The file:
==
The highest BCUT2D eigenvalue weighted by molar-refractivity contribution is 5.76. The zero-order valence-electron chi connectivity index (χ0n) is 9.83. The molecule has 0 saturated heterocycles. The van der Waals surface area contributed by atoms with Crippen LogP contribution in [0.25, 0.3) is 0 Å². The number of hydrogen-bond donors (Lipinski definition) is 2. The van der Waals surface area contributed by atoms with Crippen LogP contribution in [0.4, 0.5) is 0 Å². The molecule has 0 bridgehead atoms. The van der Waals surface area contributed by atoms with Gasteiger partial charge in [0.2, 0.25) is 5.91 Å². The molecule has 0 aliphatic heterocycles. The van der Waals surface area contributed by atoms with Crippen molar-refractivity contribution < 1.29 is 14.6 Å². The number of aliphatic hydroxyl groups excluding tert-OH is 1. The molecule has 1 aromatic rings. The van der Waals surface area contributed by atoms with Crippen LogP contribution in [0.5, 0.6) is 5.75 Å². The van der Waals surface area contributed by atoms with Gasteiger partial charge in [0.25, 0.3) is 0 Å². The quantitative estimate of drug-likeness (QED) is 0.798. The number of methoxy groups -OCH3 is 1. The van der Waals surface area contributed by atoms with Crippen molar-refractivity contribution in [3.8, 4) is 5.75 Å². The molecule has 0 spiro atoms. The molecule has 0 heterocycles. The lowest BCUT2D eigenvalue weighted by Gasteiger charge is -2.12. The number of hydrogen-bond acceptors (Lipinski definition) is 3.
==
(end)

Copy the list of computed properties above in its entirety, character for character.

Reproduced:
The highest BCUT2D eigenvalue weighted by molar-refractivity contribution is 5.76. The zero-order valence-electron chi connectivity index (χ0n) is 9.83. The molecule has 0 saturated heterocycles. The van der Waals surface area contributed by atoms with Crippen LogP contribution in [0.25, 0.3) is 0 Å². The number of hydrogen-bond donors (Lipinski definition) is 2. The van der Waals surface area contributed by atoms with Crippen LogP contribution in [0.4, 0.5) is 0 Å². The molecule has 0 bridgehead atoms. The van der Waals surface area contributed by atoms with Gasteiger partial charge in [0.2, 0.25) is 5.91 Å². The molecule has 0 aliphatic heterocycles. The van der Waals surface area contributed by atoms with Crippen molar-refractivity contribution < 1.29 is 14.6 Å². The number of aliphatic hydroxyl groups excluding tert-OH is 1. The molecule has 1 aromatic rings. The van der Waals surface area contributed by atoms with Crippen LogP contribution in [0.5, 0.6) is 5.75 Å². The van der Waals surface area contributed by atoms with Gasteiger partial charge in [0.25, 0.3) is 0 Å². The quantitative estimate of drug-likeness (QED) is 0.798. The number of methoxy groups -OCH3 is 1. The van der Waals surface area contributed by atoms with Crippen molar-refractivity contribution in [3.8, 4) is 5.75 Å². The molecule has 0 spiro atoms. The molecule has 0 heterocycles. The lowest BCUT2D eigenvalue weighted by Gasteiger charge is -2.12. The number of hydrogen-bond acceptors (Lipinski definition) is 3.